The Influence of High-Involvement Human Resources Practices, Procedural Justice, Organizational Commitment and Citizenship Behaviors on Information Technology Professionals’ Turnover Intentions Guy Paré and Michel Tremblay

Table 3. Descriptive Statistics for Study Variables (n=394)

 

Mean

S.D.

REC

EMP

FR

PJ

CD

IS

AC

CC

OCB

JOBS

TOI

AGE

TEN

SAL

REC

4.98

1.15

.83

                         

EMP

5.43

1.09

.33

.73

                       

**

FR

4.61

1.44

.45

.27

.83

                     

**

**

PJ

4.30

1.43

.58

.21

.41

.86

                   

**

**

**

CD

5.24

1.17

.56

.33

.43

.57

.87

                 

**

**

**

**

IS

5.00

1.32

.63

.25

.39

.49

.53

.90

               

**

**

**

**

**

AC

4.83

1.27

.42

.25

.27

.33

.38

.32

.80

             

**

**

**

**

**

**

CC

3.43

1.33

.03

-.05

-.01

-.01

-.02

.01

.31

.78

           

**

OCB

5.67

0.91

.38

.18

.15

.21

.28

.20

.23

-.02

.85

         

**

**

*

**

**

**

**

JOB

3.88

2.02

.03

.18

.09

.03

.03

.04

.13

-.12

-.01

-

       

*

*

*

TOI

3.17

1.73

-.48

-.12

-.40

-.43

-.49

-.37

-.42

-.22

-.31

.19

.85

     

**

*

**

**

**

**

**

**

**

**

AGE

41.2

7.91

-.01

-.03

.04

.20

.04

-.03

.07

.11

-.01

-.06

-.12

-

   

**

*

*

TEN

7.61

7.51

.06

-.05

-.02

.17

.08

-.02

.18

.31

.08

-.04

-.24

.46

-

 

*

**

**

**

**

SAL

3.14

1.21

.12

.19

.37

.17

.16

.12

.09

-.06

-.02

.33

-.05

.42

.11

-

*

**

**

*

*

*

**

**

*

** p<.01

* p<.05

REC=Recognition; EMP=Empowerment; FR=Fair Rewards; PJ=Procedural Justice; CD=Competence Development; IS=Information Sharing; AC=Affective

Commitment; CC=Continuance Commitment; OCB=Organizational Citizenship Behavior; JOB=Number of job offers; TOI=Turnover Intentions; TEN=Tenure;

SAL=Salary

 

The Influence of High-Involvement Human Resources Practices, Procedural Justice, Organizational Commitment and Citizenship Behaviors on Information Technology Professionals’ Turnover Intentions Guy Paré and Michel Tremblay

Another formal method for detecting the presence of multicollinearity is the variance inflation factors test (VIF). VIF measure the inflation of variances of the estimated regression coefficients when the independent variables are not linearly related (Neter et al., 1996). In the present study, the VIF values ranged from 1.11 to 3.00, which is highly satisfactory given that a maximum VIF value in excess of 10 is often taken as an indication that multicollinearity may be unduly influencing the least square estimates.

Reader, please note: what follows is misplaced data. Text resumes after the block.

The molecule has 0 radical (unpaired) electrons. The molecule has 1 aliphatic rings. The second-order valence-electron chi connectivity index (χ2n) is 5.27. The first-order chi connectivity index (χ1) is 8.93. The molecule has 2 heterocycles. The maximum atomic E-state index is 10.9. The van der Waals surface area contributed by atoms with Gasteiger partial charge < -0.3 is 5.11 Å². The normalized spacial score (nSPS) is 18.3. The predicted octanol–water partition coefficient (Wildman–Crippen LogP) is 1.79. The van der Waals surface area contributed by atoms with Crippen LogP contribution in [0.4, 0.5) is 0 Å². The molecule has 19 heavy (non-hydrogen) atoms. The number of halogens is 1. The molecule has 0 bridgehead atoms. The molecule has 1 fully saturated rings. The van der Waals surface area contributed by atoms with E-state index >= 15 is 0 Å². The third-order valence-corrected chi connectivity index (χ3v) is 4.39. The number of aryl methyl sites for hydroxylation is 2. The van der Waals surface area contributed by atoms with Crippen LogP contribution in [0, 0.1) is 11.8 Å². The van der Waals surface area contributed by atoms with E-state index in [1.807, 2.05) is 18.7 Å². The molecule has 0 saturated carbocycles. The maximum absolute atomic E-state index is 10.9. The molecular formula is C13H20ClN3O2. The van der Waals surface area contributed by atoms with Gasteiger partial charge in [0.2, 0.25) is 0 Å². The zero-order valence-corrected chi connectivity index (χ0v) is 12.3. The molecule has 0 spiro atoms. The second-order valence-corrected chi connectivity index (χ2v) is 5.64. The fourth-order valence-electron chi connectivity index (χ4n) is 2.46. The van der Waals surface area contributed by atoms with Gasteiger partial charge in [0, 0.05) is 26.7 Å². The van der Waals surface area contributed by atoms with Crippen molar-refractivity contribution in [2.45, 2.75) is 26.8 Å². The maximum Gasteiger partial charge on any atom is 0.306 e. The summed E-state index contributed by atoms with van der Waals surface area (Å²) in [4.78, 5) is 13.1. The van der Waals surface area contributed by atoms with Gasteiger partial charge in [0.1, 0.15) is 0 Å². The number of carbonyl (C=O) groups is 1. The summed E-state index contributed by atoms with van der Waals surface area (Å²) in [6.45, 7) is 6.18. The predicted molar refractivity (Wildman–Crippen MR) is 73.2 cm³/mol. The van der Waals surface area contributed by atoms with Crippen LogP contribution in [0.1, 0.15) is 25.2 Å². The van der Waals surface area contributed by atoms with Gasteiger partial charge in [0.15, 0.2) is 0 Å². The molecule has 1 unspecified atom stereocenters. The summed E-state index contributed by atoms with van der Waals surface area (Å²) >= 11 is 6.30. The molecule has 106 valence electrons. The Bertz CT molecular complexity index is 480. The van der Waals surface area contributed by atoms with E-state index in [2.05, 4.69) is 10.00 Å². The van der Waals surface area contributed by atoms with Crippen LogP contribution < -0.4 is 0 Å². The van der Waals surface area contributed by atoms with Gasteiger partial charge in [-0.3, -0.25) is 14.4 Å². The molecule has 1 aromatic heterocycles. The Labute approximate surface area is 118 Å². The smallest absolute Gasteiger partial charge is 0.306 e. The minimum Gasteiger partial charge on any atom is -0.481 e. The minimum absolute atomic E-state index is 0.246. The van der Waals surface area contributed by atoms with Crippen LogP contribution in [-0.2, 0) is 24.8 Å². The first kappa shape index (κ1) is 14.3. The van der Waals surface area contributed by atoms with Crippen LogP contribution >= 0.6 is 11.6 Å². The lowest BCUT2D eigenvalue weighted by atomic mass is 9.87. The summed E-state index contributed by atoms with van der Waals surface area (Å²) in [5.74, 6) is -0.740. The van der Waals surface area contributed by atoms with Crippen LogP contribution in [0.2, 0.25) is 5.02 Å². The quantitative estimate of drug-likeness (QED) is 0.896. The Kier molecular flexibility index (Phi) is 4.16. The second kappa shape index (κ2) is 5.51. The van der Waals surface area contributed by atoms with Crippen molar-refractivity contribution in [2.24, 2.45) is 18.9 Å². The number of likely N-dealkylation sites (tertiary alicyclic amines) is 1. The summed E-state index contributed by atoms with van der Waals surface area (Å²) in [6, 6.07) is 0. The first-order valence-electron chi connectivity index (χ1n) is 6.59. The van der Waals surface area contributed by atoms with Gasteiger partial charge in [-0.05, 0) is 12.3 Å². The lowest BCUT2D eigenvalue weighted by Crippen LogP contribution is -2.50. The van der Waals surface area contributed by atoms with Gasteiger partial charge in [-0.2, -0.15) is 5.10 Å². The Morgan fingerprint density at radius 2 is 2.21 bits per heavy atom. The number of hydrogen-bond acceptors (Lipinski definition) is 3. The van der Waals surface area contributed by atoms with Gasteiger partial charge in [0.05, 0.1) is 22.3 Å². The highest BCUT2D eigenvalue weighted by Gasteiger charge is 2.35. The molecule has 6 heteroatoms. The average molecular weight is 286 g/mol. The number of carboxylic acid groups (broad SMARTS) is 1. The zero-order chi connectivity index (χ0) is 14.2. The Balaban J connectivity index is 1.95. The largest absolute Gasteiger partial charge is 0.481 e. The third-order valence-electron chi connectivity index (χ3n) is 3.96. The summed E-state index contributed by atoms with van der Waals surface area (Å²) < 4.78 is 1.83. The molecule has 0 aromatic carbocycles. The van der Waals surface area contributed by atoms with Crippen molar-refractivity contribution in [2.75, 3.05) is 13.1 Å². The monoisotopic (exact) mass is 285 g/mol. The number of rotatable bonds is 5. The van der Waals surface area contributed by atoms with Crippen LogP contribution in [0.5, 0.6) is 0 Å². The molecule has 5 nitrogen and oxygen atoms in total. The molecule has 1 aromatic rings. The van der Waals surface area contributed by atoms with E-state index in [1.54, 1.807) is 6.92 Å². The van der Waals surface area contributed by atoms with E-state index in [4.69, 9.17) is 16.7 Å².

RESULTS

After assessing the fit of our confirmatory factor models, we evaluated the complete structural model represented in Figure 1. Given the relatively modest sample size, a manifest variables model was evaluated, using the variance-covariance matrix for input as suggested by Williams and Hazer (1986). Following Meyer and Smith (2000), we assessed model fit using the Tucker Lewis Index (TLI) (Tucker & Lewis, 1973) and the Root Mean Squared Error of Approximation (RMSEA) (Steiger, 1989). Both of these indices include parsimony as a criterion in the estimation of fit (i.e. impose a penalty for inclusion of additional paths). TLI values greater than 0.90 are generally considered to indicate a good fit. Values for the RMSEA below 0.08 indicate a reasonable fit and those below 0.05 indicate a good fit to the data (Browne & Cudeck, 1993). The path coefficients found in the test of the initial model are reported in Figure 1. The overall fit of the model was acceptable (χ 2 (13) = 61.75, p<.01; TLI =.979; RMSEA=0.08) but, as can be seen, several of the path coefficients were not significant (t < 1.96).

Figure 2. Results of SEM Analysis

-.58 Recognition .22 Affective .10 Commitment Empowerment .12 -.18 .33 .19 Competence Turnover .25
-.58
Recognition
.22
Affective
.10
Commitment
Empowerment
.12
-.18
.33
.19
Competence
Turnover
.25
Procedural
.14
OCB-helping
-.23
Development
Intentions
Justice
behaviors
.11
-.24
Fair Rewards
.11
-.24
-.13
Continuance
Commitment
Information
-.21
Sharing
.37
-.36

p < 0.05

The Influence of High-Involvement Human Resources Practices, Procedural Justice, Organizational Commitment and Citizenship Behaviors on Information Technology Professionals’ Turnover Intentions Guy Paré and Michel Tremblay

In accordance with hypothesis 1, we found a negative and significant coefficient path linking OCB-helping behaviors (β=.-23, p<.05) to turnover intentions. Hypothesis 2a and 2b are once again fully supported. Indeed, affective commitment has a significant positive influence on OCB-helping behaviors (β = .19, p < .05), whereas the coefficient for the path linking continuance commitment to OCB is not significant. Hypotheses 3a and 3b are affirmed as well. Affective commitment (β = -.18, p < .05) and continuance commitment (β = -.13, p < .05) are negatively associated with turnover intentions. Hypotheses 4 to 6 all related to the role of procedural justice. Hypothesis 4 posits a positive relationship between perception of procedural justice and affective commitment. This relationship could not be confirmed. However, hypotheses 5 and 6 were empirically supported. In particular, our findings show a significant and positive link between perception of procedural fairness and OCB-helping behaviors (β = .14, p<.05) and a negative relationship between perceived procedural fairness and turnover intentions (β = -.24, p<.05).